The AQUASTAT database reports water statistics at country level with a special emphasis on irrigation and agricultural water. Continuous data collection processes populate and update the database, while careful and meticulous data analyses ensure its reliable data quality and accuracy. Despite constant efforts, data gaps exist and AQUASTAT undertakes some limited modelling to fill those for an improved usability, in particular for data relating to agricultural water, its focus. This review contributes to these three tasks: updating, quality checking and gap filling.
The terms available in the dropdown menu below are commonly used in this review. Clicking on them will direct to the definition of the AQUASTAT online glossary:
Agriculture, and especially irrigated agriculture, is the sector with by far the largest consumptive water use and water withdrawal. To estimate the pressure of irrigation on the available water resources, an assessment has to be made both of irrigation water requirement and of irrigation water withdrawal.
Irrigation water requirement depends on the crop water requirement and the water naturally available to the crops (effective precipitation, soil moisture, etc.). While part can be estimated based on climatic conditions, part results from physiological processes at plant level for which actual figures are not available, calling for modelling (the crop coefficients for the different crops and growing stages are presented in Annex 1). In this review, the model’s inputs are AQUASTAT data related to the corresponding irrigated crops: areas of harvested irrigated crops, cropping patterns and cropping intensity, converted into irrigated crop calendars.
Irrigation water withdrawal (or water withdrawal for irrigation) largely exceeds irrigation water requirement due to significant losses in distribution and application. Although available for some countries, figures of irrigation water withdrawal are easily confused with agricultural water withdrawal. Moreover, in the absence of direct measurement and due to the complexity of assessment methods, they are not always reliable. These difficulties explain that such figures are not always available at country level.
Nonetheless, a review of these variables at country level is necessary to improve the overall quality of global water resources monitoring. The main objective of this review is thus to update the AQUASTAT database with modelled irrigation water requirement, to supplement national data with estimates of irrigation water withdrawal and to check data accuracy and quality thanks to water requirement ratios comparing the two variables. In doing so, the database will provide policy- and decisions-makers as well as the scientific community with a complete dataset containing reliable data, calculated in a uniform way, and comparable with each other at country level.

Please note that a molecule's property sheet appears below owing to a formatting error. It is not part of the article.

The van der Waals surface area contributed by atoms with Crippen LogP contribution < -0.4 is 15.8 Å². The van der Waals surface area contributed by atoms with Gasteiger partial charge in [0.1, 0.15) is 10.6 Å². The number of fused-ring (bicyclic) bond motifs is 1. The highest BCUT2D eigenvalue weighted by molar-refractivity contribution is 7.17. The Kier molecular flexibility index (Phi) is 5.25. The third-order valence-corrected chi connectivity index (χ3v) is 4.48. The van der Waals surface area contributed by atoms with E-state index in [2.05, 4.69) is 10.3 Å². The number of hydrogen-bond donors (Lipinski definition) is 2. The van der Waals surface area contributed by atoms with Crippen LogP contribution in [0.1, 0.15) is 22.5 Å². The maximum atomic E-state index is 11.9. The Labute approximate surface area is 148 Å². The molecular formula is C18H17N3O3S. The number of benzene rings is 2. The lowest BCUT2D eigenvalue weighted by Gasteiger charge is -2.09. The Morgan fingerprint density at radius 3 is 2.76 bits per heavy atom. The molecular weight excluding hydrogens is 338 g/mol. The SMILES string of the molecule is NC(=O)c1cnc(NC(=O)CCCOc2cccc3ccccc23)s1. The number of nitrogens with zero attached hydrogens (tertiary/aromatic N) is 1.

The first review took place around 2000 within the framework of the preparation of FAO’s global perspective study World agriculture: towards 2015/2030: an FAO perspective for 90 developing countries and countries in transition. The spatial coverage of the data of the present updated review consists of 165 countries1 (out of the total of 198 countries in 2012) and 2 territories, corresponding to those practicing irrigation and for which data on irrigated areas and on irrigated crops are available (see the Discussion for the list of countries not included in this study and Annex 2 for the list of countries included in this review). Among those 167 countries and territories, 41 are high income countries and 1 high income territory, 89 are middle income countries and 1 middle income territory, and 35 are low income countries.
The review consists in a 3-step methodology (summarized in Figure 1 below):
This methodology description is followed by three other sections:
Review of irrigation water requirement and irrigation water withdrawal
|Irrigated crop calendars|
1Although in July 2011 Sudan became two countries, Sudan and South Sudan, in this review the two countries are still grouped together due to the lack of disaggregated data.
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